Although the Dutch introduced optical instruments and picture viewers to the Japanese, viewers became popular probably as a result of importation of products from China. By the middle of the 1700s they were being used to view prints, particularly megane-e, specially produced to have a novel deep 3D effect when so viewed. Timon Screech has detailed the radical changes which the introduction of Western optics brought about, not just in such popular forms of entertainment.
Suzuki Harunobu (鈴木 春信) (1724–1770) here shows a picture viewer in the late 1760s; there is some dispute as to whether the ‘girls’ are all that they seem: Timon Screech thinks not.
Okumura Masanobu (奥村 政信) (1686-1764) was one of the earlier specialists in this genre, at which time the rules of linear perspective were not always thoroughly implemented.
By the time that Utagawa Toyoharu (歌川 豊春) (1733-1814) became popular, megane-e and the related uki-e print-makers had mastered Western-style linear perspective.
Other than Hokusai, the most famous print-maker of the era was probably Utagawa Hiroshige (歌川広重) (1797–1858), whose prints were also exported from Japan to Europe. There they became the first Japanese works of art to be widely seen, and were the main influence for Japonisme in Impressionism and related movements.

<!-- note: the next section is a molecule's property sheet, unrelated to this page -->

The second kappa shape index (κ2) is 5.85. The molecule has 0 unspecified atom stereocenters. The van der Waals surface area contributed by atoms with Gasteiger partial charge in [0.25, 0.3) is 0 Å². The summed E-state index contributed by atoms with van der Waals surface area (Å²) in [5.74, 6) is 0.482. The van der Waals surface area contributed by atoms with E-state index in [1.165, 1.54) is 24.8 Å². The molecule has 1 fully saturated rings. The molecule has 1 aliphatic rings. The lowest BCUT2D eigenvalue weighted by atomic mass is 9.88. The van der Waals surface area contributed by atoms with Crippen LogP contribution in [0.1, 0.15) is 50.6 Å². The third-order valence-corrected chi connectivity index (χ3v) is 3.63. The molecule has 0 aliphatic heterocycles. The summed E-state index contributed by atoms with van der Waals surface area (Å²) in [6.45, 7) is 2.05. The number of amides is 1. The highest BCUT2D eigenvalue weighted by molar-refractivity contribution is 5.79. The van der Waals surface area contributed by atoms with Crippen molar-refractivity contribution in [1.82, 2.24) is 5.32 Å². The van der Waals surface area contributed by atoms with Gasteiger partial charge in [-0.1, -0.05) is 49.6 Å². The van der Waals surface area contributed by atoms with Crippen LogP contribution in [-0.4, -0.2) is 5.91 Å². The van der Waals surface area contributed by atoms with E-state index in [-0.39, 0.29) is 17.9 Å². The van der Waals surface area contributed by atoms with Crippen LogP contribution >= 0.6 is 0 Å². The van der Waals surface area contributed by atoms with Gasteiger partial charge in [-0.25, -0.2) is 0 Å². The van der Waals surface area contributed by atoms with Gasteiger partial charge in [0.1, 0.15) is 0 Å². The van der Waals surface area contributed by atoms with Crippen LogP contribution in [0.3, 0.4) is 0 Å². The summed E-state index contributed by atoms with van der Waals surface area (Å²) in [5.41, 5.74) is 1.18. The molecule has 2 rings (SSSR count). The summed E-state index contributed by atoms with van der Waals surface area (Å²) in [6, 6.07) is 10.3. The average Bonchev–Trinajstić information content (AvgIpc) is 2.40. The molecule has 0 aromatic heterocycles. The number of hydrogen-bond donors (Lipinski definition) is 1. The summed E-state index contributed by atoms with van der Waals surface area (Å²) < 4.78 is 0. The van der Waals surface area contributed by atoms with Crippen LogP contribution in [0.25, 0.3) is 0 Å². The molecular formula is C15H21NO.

It’s this print by Hiroshige, Evening Rain at Azumi-no Mori (吾嬬杜夜雨) (Edo, 1837-8), which is now thought to have been influential in Vincent van Gogh’s Rain – Auvers (1890), painted just a few days before the artist’s death.
Although very popular, prints including uki-e, megane-e and the most famous ukiyo-e were not considered to be fine art at the time, and Japanese art historians see them as primarily artisanal in nature. Despite this, from their appearance in Europe in the nineteenth century to today, they have been accepted as fine art; indeed for many Westerners they are are the only Japanese visual art with which they are familiar, other than traditional painting.
In 1853, a fleet of American ships arrived in Tokyo Bay, and soon Japan opened up once again to the West, which is the starting point for the next article.
Minoru Harada (1974) Meiji Western Painting, Arts of Japan vol 6, Weatherhill/Shibundo. ISBN 0 8348 2708 5.
Johnson H (2005) Western Influences on Japanese Art. The Akita Ranga Art School and Foreign Books, Hotei Publishing. ISBN 978 9 074 82264 0.
Kang Duk-Hee (2008) Western-Style Painting in Japan. Adaptation and Assimilation, Sophia University Press. ISBN 978 4 324 08032 0.
Screech T (2002) The Lens within the Heart. The Western Scientific Gaze and Popular Imagery in Later Edo Japan, University of Hawai’i Press. ISBN 978 0 824 82594 2.
Screech T (2012) Obtaining Images. Art, Production and Display in Edo Japan, Reaktion Books. ISBN 978 1 86189 814 2.